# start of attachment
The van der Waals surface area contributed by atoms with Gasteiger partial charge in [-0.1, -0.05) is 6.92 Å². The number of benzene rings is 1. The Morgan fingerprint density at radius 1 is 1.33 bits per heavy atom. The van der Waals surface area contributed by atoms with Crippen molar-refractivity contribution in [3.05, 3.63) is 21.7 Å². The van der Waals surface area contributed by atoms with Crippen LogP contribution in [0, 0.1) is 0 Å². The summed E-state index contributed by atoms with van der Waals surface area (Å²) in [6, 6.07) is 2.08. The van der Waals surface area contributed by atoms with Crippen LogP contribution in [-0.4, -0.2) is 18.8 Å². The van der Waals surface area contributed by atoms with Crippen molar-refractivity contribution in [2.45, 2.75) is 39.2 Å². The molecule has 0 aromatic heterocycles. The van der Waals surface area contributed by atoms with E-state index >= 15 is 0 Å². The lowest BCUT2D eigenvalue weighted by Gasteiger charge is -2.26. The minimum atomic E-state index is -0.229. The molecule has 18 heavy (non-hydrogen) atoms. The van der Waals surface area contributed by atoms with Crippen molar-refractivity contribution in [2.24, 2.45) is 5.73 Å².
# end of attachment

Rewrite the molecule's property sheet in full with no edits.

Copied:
The van der Waals surface area contributed by atoms with Gasteiger partial charge in [-0.1, -0.05) is 6.92 Å². The number of benzene rings is 1. The Morgan fingerprint density at radius 1 is 1.33 bits per heavy atom. The van der Waals surface area contributed by atoms with Crippen molar-refractivity contribution in [3.05, 3.63) is 21.7 Å². The van der Waals surface area contributed by atoms with Crippen LogP contribution in [0, 0.1) is 0 Å². The summed E-state index contributed by atoms with van der Waals surface area (Å²) in [6, 6.07) is 2.08. The van der Waals surface area contributed by atoms with Crippen LogP contribution in [-0.4, -0.2) is 18.8 Å². The van der Waals surface area contributed by atoms with Crippen molar-refractivity contribution in [2.45, 2.75) is 39.2 Å². The molecule has 0 aromatic heterocycles. The van der Waals surface area contributed by atoms with E-state index >= 15 is 0 Å². The lowest BCUT2D eigenvalue weighted by Gasteiger charge is -2.26. The minimum atomic E-state index is -0.229. The molecule has 18 heavy (non-hydrogen) atoms. The van der Waals surface area contributed by atoms with Crippen molar-refractivity contribution in [2.24, 2.45) is 5.73 Å².